The optimizer is the heart and soul of a relational DBMS. It analyzes SQL statements and determines the most efficient access plan for satisfying each statement. The optimizer accomplishes this by parsing the SQL statement to determine which tables and columns must be accessed. It then queries system information and statistics stored in the system catalog and directory to determine the best method of accomplishing the tasks necessary to satisfy the request.
The optimizer is essentially an expert system for accessing database data. An expert system is a set of standard rules that when combined with situational data can return an expert opinion. For example, a medical expert system takes the set of rules determining which medication is useful for which illness, combines it with data describing the symptoms of ailments, and applies that knowledge base to a list of input symptoms. A relational optimizer renders expert opinions on data retrieval methods based on database statistics stored in the relational catalog and a query input in SQL format.
The notion of optimizing data access in the DBMS is a very powerful capability that today we take for granted. In the pre-relational days programmers had to explicitly code how to access each and every data request. But today access to relational data is achieved by telling the DBMS what to retrieve, not how to retrieve it. Regardless of how the data is physically stored and manipulated, SQL can be used to access that data. This separation of access criteria from physical storage characteristics is called physical data independence–and the optimizer is crucial in accomplishing this physical data independence.
If indexes are removed, you can still access the data (albeit less efficiently). If a column is added to the table being accessed, the data can still be manipulated without changing program code. This is all possible because the physical access paths to data are not coded by programmers in application programs, but are generated by the optimizer.
The optimizer performs complex calculations based on a host of information. To simplify the functionality of the optimizer, you can picture it as performing a basic four-step process:
- Receive and verify the syntax of the SQL statement.
- Analyze the environment and optimize the method of satisfying the SQL statement.
- Create machine-readable instructions to execute the optimized SQL.
- Execute the instructions or store them for future execution.
The second step of this process is the most intriguing. How does the optimizer decide how to execute the vast array of SQL statements that can be sent its way?
The optimizer has many strategies for optimizing SQL. How does it choose which of these strategies to use in the optimized access paths? DBMS vendors do not publish the actual, in-depth details of the inner-workings of their optimizers, but a good optimizer will be cost-based. This means that the optimizer will always attempt to formulate an access path for each query that reduces overall cost. To accomplish this, the optimizer will apply query cost formulas that evaluate and weigh multiple factors for each potential access path, such as CPU cost, I/O cost, statistical information in the system catalog, and the actual SQL statement.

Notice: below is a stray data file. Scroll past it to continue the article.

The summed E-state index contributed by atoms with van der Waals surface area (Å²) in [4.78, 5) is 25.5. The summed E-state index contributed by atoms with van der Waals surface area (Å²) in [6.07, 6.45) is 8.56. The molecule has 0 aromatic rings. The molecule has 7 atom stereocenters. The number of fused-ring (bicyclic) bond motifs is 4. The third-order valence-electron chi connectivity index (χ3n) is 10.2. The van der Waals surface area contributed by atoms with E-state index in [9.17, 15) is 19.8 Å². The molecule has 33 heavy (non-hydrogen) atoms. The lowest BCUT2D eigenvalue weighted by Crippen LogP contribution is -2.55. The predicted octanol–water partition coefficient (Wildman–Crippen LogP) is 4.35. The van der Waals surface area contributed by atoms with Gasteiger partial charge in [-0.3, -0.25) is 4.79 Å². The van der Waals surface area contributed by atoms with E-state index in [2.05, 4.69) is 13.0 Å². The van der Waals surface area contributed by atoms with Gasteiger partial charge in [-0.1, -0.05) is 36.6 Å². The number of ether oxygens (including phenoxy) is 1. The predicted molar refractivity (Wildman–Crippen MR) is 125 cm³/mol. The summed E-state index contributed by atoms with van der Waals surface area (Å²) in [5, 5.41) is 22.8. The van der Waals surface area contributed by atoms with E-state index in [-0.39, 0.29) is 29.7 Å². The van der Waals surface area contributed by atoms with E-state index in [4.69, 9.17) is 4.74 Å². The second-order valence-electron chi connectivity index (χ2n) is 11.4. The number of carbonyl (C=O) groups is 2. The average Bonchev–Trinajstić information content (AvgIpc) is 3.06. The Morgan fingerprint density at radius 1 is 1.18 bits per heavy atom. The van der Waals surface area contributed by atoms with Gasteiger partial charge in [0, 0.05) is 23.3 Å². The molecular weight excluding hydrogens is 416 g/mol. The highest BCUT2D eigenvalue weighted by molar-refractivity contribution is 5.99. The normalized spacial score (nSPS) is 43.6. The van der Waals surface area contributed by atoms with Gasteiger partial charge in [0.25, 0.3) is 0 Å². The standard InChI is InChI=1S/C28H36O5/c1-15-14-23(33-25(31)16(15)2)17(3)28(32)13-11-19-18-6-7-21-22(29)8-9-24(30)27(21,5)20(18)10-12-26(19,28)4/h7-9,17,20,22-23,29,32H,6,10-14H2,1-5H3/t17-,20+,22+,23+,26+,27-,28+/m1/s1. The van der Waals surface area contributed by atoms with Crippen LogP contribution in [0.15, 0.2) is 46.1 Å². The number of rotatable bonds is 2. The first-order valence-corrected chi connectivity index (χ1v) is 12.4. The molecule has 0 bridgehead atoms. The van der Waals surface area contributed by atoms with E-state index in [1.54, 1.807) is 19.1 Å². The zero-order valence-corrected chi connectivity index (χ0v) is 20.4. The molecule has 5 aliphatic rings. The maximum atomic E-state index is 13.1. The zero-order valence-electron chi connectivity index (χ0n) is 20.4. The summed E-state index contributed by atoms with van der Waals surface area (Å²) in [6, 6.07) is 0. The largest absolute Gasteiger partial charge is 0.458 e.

The Importance of Statistics
Without the statistics stored in the system catalog, the optimizer would have a difficult time optimizing anything. These statistics provide the optimizer with information about the state of the tables that will be accessed by the SQL statement that is being optimized. The types of statistical information stored in the system catalog include:
- Information about tables including the total number of rows, information about compression, and total number of pages.
- Information about columns including number of discrete values for the column and the distribution range of values stored in the column.
- Information about table spaces including the number of active pages.
- Current status of the index including whether an index exists or not, the organization of the index (number of leaf pages and number of levels), the number of discrete values for the index key, and whether the index is clustered.
- Information about the table space and partitions.
Statistics are gathered and stored in the system catalog when a utility (such as RUNSTATS or UPDATE STATISTICS) is executed. Be sure to work with your DBA to ensure that statistics are accumulated at the appropriate time, especially in a production environment.